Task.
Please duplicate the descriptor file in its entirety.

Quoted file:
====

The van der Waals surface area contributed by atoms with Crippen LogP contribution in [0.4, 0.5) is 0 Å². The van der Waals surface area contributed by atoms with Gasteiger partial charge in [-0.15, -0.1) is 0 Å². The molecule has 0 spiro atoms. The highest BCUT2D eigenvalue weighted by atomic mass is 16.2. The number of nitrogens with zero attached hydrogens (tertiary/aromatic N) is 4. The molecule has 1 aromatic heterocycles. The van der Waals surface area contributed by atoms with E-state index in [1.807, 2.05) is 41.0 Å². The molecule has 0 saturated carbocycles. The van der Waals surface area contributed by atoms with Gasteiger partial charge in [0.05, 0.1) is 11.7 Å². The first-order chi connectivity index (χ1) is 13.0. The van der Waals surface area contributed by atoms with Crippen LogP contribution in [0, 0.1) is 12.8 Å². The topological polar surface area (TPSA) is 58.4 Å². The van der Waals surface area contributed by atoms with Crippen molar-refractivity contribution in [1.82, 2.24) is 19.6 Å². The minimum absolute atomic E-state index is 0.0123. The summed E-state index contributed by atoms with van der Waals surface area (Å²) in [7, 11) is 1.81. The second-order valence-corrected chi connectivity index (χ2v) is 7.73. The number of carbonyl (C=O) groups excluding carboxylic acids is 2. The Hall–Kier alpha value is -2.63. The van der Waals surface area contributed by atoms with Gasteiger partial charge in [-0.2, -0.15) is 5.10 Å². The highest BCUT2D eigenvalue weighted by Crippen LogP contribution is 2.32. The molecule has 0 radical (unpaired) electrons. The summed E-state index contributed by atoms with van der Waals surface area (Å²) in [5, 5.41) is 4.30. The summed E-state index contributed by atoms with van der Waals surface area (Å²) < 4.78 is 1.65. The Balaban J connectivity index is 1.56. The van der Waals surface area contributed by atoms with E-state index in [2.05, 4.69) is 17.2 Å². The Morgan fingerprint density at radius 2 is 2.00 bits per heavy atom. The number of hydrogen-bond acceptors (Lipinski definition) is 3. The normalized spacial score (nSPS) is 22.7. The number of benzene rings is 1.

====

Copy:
The van der Waals surface area contributed by atoms with Crippen LogP contribution in [0.4, 0.5) is 0 Å². The van der Waals surface area contributed by atoms with Gasteiger partial charge in [-0.15, -0.1) is 0 Å². The molecule has 0 spiro atoms. The highest BCUT2D eigenvalue weighted by atomic mass is 16.2. The number of nitrogens with zero attached hydrogens (tertiary/aromatic N) is 4. The molecule has 1 aromatic heterocycles. The van der Waals surface area contributed by atoms with E-state index in [1.807, 2.05) is 41.0 Å². The molecule has 0 saturated carbocycles. The van der Waals surface area contributed by atoms with Gasteiger partial charge in [0.05, 0.1) is 11.7 Å². The first-order chi connectivity index (χ1) is 13.0. The van der Waals surface area contributed by atoms with Crippen LogP contribution in [0, 0.1) is 12.8 Å². The topological polar surface area (TPSA) is 58.4 Å². The van der Waals surface area contributed by atoms with Crippen molar-refractivity contribution in [1.82, 2.24) is 19.6 Å². The minimum absolute atomic E-state index is 0.0123. The summed E-state index contributed by atoms with van der Waals surface area (Å²) in [7, 11) is 1.81. The second-order valence-corrected chi connectivity index (χ2v) is 7.73. The number of carbonyl (C=O) groups excluding carboxylic acids is 2. The Hall–Kier alpha value is -2.63. The van der Waals surface area contributed by atoms with Gasteiger partial charge in [-0.2, -0.15) is 5.10 Å². The highest BCUT2D eigenvalue weighted by Crippen LogP contribution is 2.32. The molecule has 0 radical (unpaired) electrons. The summed E-state index contributed by atoms with van der Waals surface area (Å²) in [5, 5.41) is 4.30. The summed E-state index contributed by atoms with van der Waals surface area (Å²) < 4.78 is 1.65. The Balaban J connectivity index is 1.56. The van der Waals surface area contributed by atoms with E-state index in [2.05, 4.69) is 17.2 Å². The Morgan fingerprint density at radius 2 is 2.00 bits per heavy atom. The number of hydrogen-bond acceptors (Lipinski definition) is 3. The normalized spacial score (nSPS) is 22.7. The number of benzene rings is 1.